How to Evaluate Your Clients' Capacity for Risk

Most financial advisors are keenly aware of the importance of risk, but there are few financial terms that are as poorly defined. Often, advisors use questionnaires or quantitative tools to measure a client’s risk tolerance and meet regulatory requirements, but the reliability and actual implementation of those findings vary between clients.

Using risk assessment properly can set you apart from the crowd.

What Are We Measuring?

FinaMetrica defines risk tolerance as the extent to which a client chooses to risk experiencing a less favorable outcome in the pursuit of a more favorable outcome. More specifically, the organization considers risk tolerance to be a primarily psychological trait that is shaped by genetics and life experiences. Properly measuring risk involves looking at all of these characteristics rather than simply asking a set of generic questions.

There are also different components to consider:

  • Risk Tolerance: How much risk a client is willing to take in pursuit of better returns.
  • Risk Capacity: How much risk a client can afford to take without risking their objectives.
  • Risk Required: How much risk is necessary in order to meet a client’s objectives.

Financial advisors must consider scenarios where these various forms of risk may be mismatched. For instance, a client may have a high risk requirement and a low risk tolerance, which means that their financial advisor may need to set more realistic return expectations. These insights would be entirely missed if a financial advisor looked only at risk tolerance when building a client’s portfolio—the client would likely be disappointed by the low returns.

Objective Third-Party Tools

There are no rules or regulations that specify exactly how risk is measured when helping clients build their portfolios. Often, financial advisors use questionnaires designed to gauge a client’s risk tolerance and equate the results to a certain level of acceptable volatility. An example would be asking questions like, “If you lost 10% in a market correction, would you buy more, sell everything or stay the same?” and responding by adjusting asset allocations.

Many clients don’t understand their own risk tolerance, especially if they haven’t been through a recession or if they don’t comprehend the return impact of risk aversion—especially when they have been through a recent recession. In addition, clients that aren’t very familiar with financial terminology may have difficulty expressing their concerns and effectively communicating their risk tolerance to their advisor.

While questionnaires aren’t necessarily a bad thing, financial advisors can improve upon them by using objective third-party tools based in statistics. is a great example of such software as it projects returns for a portfolio based on risk and provides probabilities designed to qualify the predictions. These types of tools can help clients visualize how risk affects their portfolios instead of simply relying on the guesswork of a questionnaire.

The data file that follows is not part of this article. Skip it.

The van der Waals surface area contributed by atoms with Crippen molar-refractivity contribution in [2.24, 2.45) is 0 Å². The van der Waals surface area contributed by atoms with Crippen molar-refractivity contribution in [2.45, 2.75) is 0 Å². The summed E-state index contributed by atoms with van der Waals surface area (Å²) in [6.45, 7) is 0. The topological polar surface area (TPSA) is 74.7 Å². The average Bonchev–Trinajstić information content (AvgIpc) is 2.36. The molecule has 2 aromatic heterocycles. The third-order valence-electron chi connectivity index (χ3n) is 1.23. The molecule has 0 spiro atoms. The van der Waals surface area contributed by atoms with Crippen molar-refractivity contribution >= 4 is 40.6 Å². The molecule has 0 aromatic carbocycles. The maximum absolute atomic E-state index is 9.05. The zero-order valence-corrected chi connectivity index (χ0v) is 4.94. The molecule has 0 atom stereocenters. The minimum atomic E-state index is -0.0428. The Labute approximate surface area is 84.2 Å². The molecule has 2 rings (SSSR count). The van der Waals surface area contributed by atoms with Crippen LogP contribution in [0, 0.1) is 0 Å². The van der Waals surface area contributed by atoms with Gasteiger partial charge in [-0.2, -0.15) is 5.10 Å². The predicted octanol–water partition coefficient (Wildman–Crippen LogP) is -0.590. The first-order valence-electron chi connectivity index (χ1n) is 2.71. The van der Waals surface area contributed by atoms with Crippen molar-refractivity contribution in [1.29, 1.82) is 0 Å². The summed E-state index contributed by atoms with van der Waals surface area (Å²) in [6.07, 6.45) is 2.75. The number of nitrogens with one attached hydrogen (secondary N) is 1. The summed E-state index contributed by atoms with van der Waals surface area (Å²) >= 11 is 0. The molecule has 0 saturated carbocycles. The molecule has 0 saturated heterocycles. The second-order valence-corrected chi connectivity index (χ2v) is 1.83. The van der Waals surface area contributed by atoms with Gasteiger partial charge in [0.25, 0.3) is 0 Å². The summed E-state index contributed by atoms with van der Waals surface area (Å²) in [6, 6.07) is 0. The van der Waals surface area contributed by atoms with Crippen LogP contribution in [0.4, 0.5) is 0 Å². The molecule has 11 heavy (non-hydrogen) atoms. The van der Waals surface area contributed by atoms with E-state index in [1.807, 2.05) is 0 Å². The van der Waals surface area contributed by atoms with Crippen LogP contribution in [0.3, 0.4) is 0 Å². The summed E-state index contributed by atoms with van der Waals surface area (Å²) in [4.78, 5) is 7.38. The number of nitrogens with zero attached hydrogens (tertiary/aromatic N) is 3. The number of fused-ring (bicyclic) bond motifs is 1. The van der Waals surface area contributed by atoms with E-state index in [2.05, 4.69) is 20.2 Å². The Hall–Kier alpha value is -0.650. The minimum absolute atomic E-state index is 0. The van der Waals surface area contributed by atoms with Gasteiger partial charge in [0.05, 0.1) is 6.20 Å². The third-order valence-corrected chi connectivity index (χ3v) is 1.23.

Some other popular risk assessment tools include:

Implementing the Findings

Financial advisors must carefully implement these findings for clients while setting the right expectations and avoiding their own biases.

Most advisors have a much higher risk tolerance than their clients, since they have a deeper knowledge of statistics and the marketplace. In fact, some studies have shown that financial advisors as a whole tend to create riskier portfolios than their clients desire. These dynamics can prove dangerous in the event of a market correction, when the client may not expect to see their portfolios take such a big hit in value.

Financial advisors should also set the right expectations from the start. By using advanced risk analysis software, it’s easier to show mock portfolios to help in this regard, but it’s still important to remind clients of the long-term nature of the markets and the potential for short-term volatility. Clients should understand that more risk tolerance equates to greater loss potential, while lower risk tolerance equates to lower return potential.

Finally, it’s important for financial advisors to consider differences in risk tolerance between partners and families. The majority of couples have a material difference in their risk tolerance, according to FinaMetrica data, driven in part by differences between male and female risk-taking behaviors. Financial advisors should consider these dynamics when building portfolios and work to make sure that both parties are happy with any decisions.

The Bottom Line

Financial advisors are aware of the importance of risk, but there are few financial terms that are as poorly defined as “risk," which is made up of three different elements that should be considered: risk tolerance, risk capacity and risk required. Objective third-party tools can help financial advisors gain a fuller picture of a client’s risk tolerance, while helping clients understand their risk profile. Lastly, advisors should carefully implement this advice without letting their own biases contribute to the decision-making.

Article Sources
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  1. FinaMetrica. "How it Works: What is Risk Tolerance?"

  2. FinaMetrica. "Risk Tolerance, Are You Tossing and Turning at Night."

  3. National Bureau of Economic Research (NBER). "NBER Working Paper Series: Retail Finance Advice: Does One Size Fit All?," Page 27-28.

  4. FinaMetrica. "Women, Men, Money and Mismatches."

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